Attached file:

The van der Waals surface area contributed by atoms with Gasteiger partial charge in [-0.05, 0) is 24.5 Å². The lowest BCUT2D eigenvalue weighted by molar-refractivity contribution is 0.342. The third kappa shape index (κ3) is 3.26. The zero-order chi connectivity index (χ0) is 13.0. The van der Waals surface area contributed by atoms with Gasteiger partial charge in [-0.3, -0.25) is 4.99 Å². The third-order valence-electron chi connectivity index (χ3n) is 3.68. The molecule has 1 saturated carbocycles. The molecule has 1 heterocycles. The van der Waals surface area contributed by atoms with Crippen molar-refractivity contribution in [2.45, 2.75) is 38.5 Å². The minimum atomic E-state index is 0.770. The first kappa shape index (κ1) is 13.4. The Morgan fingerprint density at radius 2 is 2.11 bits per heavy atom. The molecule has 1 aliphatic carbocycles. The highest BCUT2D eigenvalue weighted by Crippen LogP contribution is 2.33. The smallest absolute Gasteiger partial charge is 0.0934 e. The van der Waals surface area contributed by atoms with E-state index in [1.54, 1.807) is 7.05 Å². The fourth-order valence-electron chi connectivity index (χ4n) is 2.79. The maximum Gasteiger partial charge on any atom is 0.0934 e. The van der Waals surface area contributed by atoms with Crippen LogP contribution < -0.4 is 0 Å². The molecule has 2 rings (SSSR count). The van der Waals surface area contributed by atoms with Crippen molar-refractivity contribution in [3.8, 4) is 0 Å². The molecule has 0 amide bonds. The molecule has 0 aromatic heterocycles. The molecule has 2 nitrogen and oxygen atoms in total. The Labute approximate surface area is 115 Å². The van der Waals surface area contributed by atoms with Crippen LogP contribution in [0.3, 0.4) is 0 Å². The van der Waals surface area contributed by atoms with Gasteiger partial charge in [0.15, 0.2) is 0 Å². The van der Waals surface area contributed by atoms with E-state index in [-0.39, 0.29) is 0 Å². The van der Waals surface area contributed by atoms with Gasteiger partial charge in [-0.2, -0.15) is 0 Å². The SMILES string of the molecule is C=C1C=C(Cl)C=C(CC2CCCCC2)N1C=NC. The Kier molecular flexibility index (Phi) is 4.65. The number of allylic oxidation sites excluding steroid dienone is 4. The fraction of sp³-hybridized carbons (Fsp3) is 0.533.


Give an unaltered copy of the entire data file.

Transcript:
The van der Waals surface area contributed by atoms with Gasteiger partial charge in [-0.05, 0) is 24.5 Å². The lowest BCUT2D eigenvalue weighted by molar-refractivity contribution is 0.342. The third kappa shape index (κ3) is 3.26. The zero-order chi connectivity index (χ0) is 13.0. The van der Waals surface area contributed by atoms with Gasteiger partial charge in [-0.3, -0.25) is 4.99 Å². The third-order valence-electron chi connectivity index (χ3n) is 3.68. The molecule has 1 saturated carbocycles. The molecule has 1 heterocycles. The van der Waals surface area contributed by atoms with Crippen molar-refractivity contribution in [2.45, 2.75) is 38.5 Å². The minimum atomic E-state index is 0.770. The first kappa shape index (κ1) is 13.4. The Morgan fingerprint density at radius 2 is 2.11 bits per heavy atom. The molecule has 1 aliphatic carbocycles. The highest BCUT2D eigenvalue weighted by Crippen LogP contribution is 2.33. The smallest absolute Gasteiger partial charge is 0.0934 e. The van der Waals surface area contributed by atoms with E-state index in [1.54, 1.807) is 7.05 Å². The fourth-order valence-electron chi connectivity index (χ4n) is 2.79. The maximum Gasteiger partial charge on any atom is 0.0934 e. The van der Waals surface area contributed by atoms with Crippen LogP contribution < -0.4 is 0 Å². The molecule has 2 rings (SSSR count). The van der Waals surface area contributed by atoms with Crippen molar-refractivity contribution in [3.8, 4) is 0 Å². The molecule has 0 amide bonds. The molecule has 0 aromatic heterocycles. The molecule has 2 nitrogen and oxygen atoms in total. The Labute approximate surface area is 115 Å². The van der Waals surface area contributed by atoms with Crippen LogP contribution in [0.3, 0.4) is 0 Å². The van der Waals surface area contributed by atoms with Gasteiger partial charge in [0.15, 0.2) is 0 Å². The van der Waals surface area contributed by atoms with E-state index in [-0.39, 0.29) is 0 Å². The van der Waals surface area contributed by atoms with Gasteiger partial charge in [-0.2, -0.15) is 0 Å². The SMILES string of the molecule is C=C1C=C(Cl)C=C(CC2CCCCC2)N1C=NC. The Kier molecular flexibility index (Phi) is 4.65. The number of allylic oxidation sites excluding steroid dienone is 4. The fraction of sp³-hybridized carbons (Fsp3) is 0.533.